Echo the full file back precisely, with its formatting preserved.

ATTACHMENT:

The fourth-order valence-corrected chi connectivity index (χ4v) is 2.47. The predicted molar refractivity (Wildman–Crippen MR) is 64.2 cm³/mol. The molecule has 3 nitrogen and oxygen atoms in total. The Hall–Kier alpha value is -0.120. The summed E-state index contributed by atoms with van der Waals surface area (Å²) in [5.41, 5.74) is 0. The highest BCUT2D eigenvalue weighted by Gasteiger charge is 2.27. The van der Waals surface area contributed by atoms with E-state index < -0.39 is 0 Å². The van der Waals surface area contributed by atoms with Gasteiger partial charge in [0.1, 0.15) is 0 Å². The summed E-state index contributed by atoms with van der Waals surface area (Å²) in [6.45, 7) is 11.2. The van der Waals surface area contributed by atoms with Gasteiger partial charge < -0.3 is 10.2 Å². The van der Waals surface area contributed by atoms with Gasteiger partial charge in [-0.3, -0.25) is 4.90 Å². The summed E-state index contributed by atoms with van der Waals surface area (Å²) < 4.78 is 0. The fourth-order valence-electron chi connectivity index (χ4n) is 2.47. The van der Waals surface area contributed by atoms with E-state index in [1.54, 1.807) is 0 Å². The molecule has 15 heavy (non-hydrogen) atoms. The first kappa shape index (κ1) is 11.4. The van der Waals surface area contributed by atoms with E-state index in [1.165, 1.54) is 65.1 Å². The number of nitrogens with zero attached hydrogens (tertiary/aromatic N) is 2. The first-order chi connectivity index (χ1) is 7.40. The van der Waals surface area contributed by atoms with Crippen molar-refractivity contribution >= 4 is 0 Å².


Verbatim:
The fourth-order valence-corrected chi connectivity index (χ4v) is 2.47. The predicted molar refractivity (Wildman–Crippen MR) is 64.2 cm³/mol. The molecule has 3 nitrogen and oxygen atoms in total. The Hall–Kier alpha value is -0.120. The summed E-state index contributed by atoms with van der Waals surface area (Å²) in [5.41, 5.74) is 0. The highest BCUT2D eigenvalue weighted by Gasteiger charge is 2.27. The van der Waals surface area contributed by atoms with E-state index < -0.39 is 0 Å². The van der Waals surface area contributed by atoms with Gasteiger partial charge in [0.1, 0.15) is 0 Å². The summed E-state index contributed by atoms with van der Waals surface area (Å²) in [6.45, 7) is 11.2. The van der Waals surface area contributed by atoms with Gasteiger partial charge < -0.3 is 10.2 Å². The van der Waals surface area contributed by atoms with Gasteiger partial charge in [-0.3, -0.25) is 4.90 Å². The summed E-state index contributed by atoms with van der Waals surface area (Å²) < 4.78 is 0. The fourth-order valence-electron chi connectivity index (χ4n) is 2.47. The van der Waals surface area contributed by atoms with E-state index in [1.54, 1.807) is 0 Å². The molecule has 15 heavy (non-hydrogen) atoms. The first kappa shape index (κ1) is 11.4. The van der Waals surface area contributed by atoms with E-state index in [1.165, 1.54) is 65.1 Å². The number of nitrogens with zero attached hydrogens (tertiary/aromatic N) is 2. The first-order chi connectivity index (χ1) is 7.40. The van der Waals surface area contributed by atoms with Crippen molar-refractivity contribution >= 4 is 0 Å².